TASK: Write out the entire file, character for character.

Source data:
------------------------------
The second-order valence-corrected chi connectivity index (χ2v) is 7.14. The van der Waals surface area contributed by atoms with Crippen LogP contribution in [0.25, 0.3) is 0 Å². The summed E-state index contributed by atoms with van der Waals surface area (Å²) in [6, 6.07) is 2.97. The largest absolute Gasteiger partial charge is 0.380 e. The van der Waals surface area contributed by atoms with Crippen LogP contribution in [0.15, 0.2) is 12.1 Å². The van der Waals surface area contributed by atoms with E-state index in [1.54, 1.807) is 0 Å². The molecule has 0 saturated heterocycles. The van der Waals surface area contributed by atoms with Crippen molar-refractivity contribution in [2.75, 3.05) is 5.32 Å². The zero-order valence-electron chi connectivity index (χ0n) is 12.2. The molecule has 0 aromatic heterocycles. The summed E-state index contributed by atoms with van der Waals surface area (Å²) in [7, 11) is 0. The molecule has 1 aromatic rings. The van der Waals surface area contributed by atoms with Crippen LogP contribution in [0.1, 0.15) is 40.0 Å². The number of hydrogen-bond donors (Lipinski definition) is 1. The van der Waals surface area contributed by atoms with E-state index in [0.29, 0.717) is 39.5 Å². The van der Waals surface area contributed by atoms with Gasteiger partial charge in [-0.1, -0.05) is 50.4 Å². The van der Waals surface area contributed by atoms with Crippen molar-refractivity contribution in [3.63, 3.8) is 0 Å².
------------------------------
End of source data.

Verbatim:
The second-order valence-corrected chi connectivity index (χ2v) is 7.14. The van der Waals surface area contributed by atoms with Crippen LogP contribution in [0.25, 0.3) is 0 Å². The summed E-state index contributed by atoms with van der Waals surface area (Å²) in [6, 6.07) is 2.97. The largest absolute Gasteiger partial charge is 0.380 e. The van der Waals surface area contributed by atoms with Crippen LogP contribution in [0.15, 0.2) is 12.1 Å². The van der Waals surface area contributed by atoms with E-state index in [1.54, 1.807) is 0 Å². The molecule has 0 saturated heterocycles. The van der Waals surface area contributed by atoms with Crippen molar-refractivity contribution in [2.75, 3.05) is 5.32 Å². The zero-order valence-electron chi connectivity index (χ0n) is 12.2. The molecule has 0 aromatic heterocycles. The summed E-state index contributed by atoms with van der Waals surface area (Å²) in [7, 11) is 0. The molecule has 1 aromatic rings. The van der Waals surface area contributed by atoms with Crippen LogP contribution in [0.1, 0.15) is 40.0 Å². The number of hydrogen-bond donors (Lipinski definition) is 1. The van der Waals surface area contributed by atoms with E-state index in [0.29, 0.717) is 39.5 Å². The van der Waals surface area contributed by atoms with Gasteiger partial charge in [-0.1, -0.05) is 50.4 Å². The van der Waals surface area contributed by atoms with Crippen molar-refractivity contribution in [3.63, 3.8) is 0 Å².